How a Father of a Teen with Autism Let Go of Traditions to Make New Memories

The post Aaron Likens wrote last week was about how changes in holiday traditions can affect a person with autism. Guest blogger Keith Hammond’s post today talks about that, too — in a different way.

Keith is a manager at the adult day services program at Easterseals Serving Greater Cincinnati, and he’s the father of two children on the autism spectrum. He’s written a number of poignant posts for us before, and I’m delighted to have him back with this post about an untraditional way to celebrate the holidays.

by Keith Hammond

A close-up of some hamburger slidersThanksgiving is a joyous family holiday in the United States. From family dinners to football to turkey and pumpkin pie, many Americans enjoy this annual holiday. It may not be “the most wonderful time of the year,” but it’s literally not far from it!

This is not always as true in a family with children who have autism. Thanksgiving is often just a major break in their routine. School is cancelled. Their favorite places are closed. They’re expected to go places they aren’t familiar with, be around people they don’t really know and eat strange foods with different smells and textures. For a child with autism, holiday celebrations can be just one more obstacle to overcome, and that isn’t much fun.

Last November, I drove my son Steven to the hall where my wife’s family was holding Thanksgiving. It is a different environment, with an echo, and not so sensory friendly to my son. My wife and our daughter went there earlier, and over 50 members of my wife’s family were present. I came later with Steven he isn’t good at waiting in line for food, and he prefers a quieter environment, one with much less stimuli.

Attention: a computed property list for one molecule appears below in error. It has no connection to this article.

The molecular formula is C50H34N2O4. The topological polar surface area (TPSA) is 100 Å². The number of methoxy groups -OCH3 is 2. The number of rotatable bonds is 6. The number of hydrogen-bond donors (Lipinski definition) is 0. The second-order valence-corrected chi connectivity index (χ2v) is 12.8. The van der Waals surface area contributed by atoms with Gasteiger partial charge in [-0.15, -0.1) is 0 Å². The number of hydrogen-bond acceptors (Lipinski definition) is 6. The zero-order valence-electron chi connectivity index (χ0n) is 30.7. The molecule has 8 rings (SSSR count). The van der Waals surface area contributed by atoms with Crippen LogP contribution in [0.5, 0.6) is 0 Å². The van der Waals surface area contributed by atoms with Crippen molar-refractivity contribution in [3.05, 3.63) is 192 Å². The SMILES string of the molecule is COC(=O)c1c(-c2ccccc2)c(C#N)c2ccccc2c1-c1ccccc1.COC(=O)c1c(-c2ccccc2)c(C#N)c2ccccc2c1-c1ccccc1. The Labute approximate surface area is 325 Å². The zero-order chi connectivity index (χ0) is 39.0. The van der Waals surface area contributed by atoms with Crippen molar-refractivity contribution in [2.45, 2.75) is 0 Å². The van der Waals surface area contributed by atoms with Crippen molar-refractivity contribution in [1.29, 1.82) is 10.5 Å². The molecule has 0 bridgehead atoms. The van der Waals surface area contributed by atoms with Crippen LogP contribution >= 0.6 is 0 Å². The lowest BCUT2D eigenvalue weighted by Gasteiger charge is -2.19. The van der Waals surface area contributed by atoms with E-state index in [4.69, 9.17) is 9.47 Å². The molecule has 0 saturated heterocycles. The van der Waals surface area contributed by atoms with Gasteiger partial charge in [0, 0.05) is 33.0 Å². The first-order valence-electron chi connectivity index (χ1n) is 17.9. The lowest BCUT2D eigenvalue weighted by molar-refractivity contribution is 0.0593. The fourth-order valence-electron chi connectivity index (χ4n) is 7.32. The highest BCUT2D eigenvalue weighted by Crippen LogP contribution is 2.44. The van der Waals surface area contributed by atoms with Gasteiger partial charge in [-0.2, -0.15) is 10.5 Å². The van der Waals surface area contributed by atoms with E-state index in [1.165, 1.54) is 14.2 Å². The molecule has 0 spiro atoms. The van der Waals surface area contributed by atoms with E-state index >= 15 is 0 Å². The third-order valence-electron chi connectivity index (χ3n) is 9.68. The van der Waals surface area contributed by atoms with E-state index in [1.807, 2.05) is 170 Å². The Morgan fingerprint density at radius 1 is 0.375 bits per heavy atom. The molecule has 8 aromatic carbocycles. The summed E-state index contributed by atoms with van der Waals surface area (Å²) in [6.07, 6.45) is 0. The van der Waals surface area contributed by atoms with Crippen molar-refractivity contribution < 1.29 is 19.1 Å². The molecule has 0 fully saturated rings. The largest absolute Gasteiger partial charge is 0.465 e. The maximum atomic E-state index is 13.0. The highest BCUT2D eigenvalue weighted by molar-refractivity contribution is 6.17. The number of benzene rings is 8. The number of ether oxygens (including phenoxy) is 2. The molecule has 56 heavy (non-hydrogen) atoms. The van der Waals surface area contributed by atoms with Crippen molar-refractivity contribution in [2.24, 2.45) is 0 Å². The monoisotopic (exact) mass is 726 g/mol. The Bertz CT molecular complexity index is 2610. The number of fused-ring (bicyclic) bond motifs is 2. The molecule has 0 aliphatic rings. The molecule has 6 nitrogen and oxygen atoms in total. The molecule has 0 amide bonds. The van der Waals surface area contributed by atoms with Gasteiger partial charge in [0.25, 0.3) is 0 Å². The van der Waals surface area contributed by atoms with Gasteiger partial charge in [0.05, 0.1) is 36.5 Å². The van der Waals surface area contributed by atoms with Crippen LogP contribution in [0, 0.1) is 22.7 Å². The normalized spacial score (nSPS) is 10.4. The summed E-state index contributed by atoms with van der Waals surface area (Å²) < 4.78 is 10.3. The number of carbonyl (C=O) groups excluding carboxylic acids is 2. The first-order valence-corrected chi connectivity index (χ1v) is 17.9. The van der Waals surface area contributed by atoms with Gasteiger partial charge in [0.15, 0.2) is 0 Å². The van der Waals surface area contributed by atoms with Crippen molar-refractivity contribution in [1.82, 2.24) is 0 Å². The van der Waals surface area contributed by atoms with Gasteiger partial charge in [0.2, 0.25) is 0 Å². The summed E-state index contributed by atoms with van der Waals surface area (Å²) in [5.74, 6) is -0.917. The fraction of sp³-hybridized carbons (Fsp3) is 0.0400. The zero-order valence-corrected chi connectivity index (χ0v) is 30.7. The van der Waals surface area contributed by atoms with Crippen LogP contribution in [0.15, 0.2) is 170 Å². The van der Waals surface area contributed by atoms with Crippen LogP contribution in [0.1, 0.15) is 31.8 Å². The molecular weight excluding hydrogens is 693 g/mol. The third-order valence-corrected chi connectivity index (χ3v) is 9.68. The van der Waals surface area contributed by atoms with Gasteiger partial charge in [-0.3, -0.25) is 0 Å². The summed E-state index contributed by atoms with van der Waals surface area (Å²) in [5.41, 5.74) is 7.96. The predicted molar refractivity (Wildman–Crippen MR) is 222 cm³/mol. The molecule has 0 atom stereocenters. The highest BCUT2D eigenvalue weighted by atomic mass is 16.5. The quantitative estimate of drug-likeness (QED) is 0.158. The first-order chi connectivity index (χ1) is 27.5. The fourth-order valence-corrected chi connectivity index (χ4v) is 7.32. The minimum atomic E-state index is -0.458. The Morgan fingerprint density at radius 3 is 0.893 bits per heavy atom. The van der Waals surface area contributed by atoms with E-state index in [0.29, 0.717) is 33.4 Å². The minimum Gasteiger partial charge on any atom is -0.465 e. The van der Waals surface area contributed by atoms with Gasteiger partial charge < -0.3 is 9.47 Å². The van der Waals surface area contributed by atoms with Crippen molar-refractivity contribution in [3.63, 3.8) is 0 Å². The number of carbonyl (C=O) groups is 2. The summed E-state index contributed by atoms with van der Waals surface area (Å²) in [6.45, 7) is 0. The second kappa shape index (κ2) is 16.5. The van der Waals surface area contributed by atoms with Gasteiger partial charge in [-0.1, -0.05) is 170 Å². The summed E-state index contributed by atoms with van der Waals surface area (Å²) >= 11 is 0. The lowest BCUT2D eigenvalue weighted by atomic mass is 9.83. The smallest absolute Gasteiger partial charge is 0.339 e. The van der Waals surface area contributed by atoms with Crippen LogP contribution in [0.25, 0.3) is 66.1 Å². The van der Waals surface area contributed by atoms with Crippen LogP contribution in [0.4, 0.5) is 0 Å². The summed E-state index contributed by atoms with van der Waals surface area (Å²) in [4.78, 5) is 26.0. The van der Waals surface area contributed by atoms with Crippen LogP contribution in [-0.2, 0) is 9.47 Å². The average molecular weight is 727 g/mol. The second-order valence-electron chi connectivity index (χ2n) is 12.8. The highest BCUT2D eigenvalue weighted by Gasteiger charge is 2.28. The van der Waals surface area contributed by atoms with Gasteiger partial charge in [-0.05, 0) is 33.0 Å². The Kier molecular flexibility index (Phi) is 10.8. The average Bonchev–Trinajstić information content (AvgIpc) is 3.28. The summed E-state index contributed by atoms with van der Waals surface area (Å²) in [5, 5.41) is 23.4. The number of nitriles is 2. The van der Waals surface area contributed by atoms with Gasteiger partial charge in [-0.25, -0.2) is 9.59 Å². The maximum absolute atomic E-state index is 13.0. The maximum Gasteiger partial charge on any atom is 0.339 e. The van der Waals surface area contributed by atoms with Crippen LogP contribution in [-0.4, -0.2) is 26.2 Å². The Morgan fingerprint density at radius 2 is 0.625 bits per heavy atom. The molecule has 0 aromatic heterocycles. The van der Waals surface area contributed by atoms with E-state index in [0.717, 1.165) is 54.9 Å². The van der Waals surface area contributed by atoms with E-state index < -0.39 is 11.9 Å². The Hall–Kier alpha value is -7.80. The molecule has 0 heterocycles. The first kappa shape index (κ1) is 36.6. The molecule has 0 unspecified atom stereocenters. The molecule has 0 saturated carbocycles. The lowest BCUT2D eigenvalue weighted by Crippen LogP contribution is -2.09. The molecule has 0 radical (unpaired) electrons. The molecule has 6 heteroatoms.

In previous years, Steven would run upstairs to get away from the noise, the people and the smells. He had also insisted on leaving earlier and earlier each year.

When we arrived at the venue last year, I got out and opened Steven’s car door. Steven reached out, grabbed the door and closed it. I re-opened the car door, and he re-closed it. This went on several times. It all reminded me of an old Warner Bros. cartoon. In the 1949 Daffy Duck short “Holidays for Drumsticks,” Daffy Duck has been trapped in someone’s gas oven to be cooked as the main course for Thanksgiving. Every time the character lights a match to heat the oven, Daffy opens the oven door and blows out the match over and over, just like Steven with that car door.

Thanksgiving wore Steven out so much he fell asleep eating pumpkin pie someone brought us!

Finally, before this could go further, I realized turkey and trimmings were not going to happen for Steven and me. I texted his mom to let her know that we were in the parking lot, we were safe, but we were turning around and heading home.

We were both hungry, so I drove around until we found a White Castle that was open. They did have turkey sliders, but I passed in favor of the more traditional fare one gets at this establishment.

My son and I went home, munched on burgers and fries, watched the Dallas Cowboys, and had a fine afternoon. A new family holiday tradition was born.

Much like the famous “A Charlie Brown Thanksgiving,” I imagined this would be the perfect moment for Peppermint Patty to burst in and scream, “Sliders and onion rings!!!! What kind of a Thanksgiving dinner is this???”

My answer? It was one that my son with autism would eat, and I was thankful for it. We were together, the house was warm, the food was good, and all was calm. Thanksgiving wore Steven out so much he fell asleep eating the pumpkin pie someone had brought us!

Never fret about what you can’t have, but be thankful for what you can have. Cue the music and “Th-th-that’s all folks!”

Read more stories from Keith Hammond about being a dad to two kids with autism:


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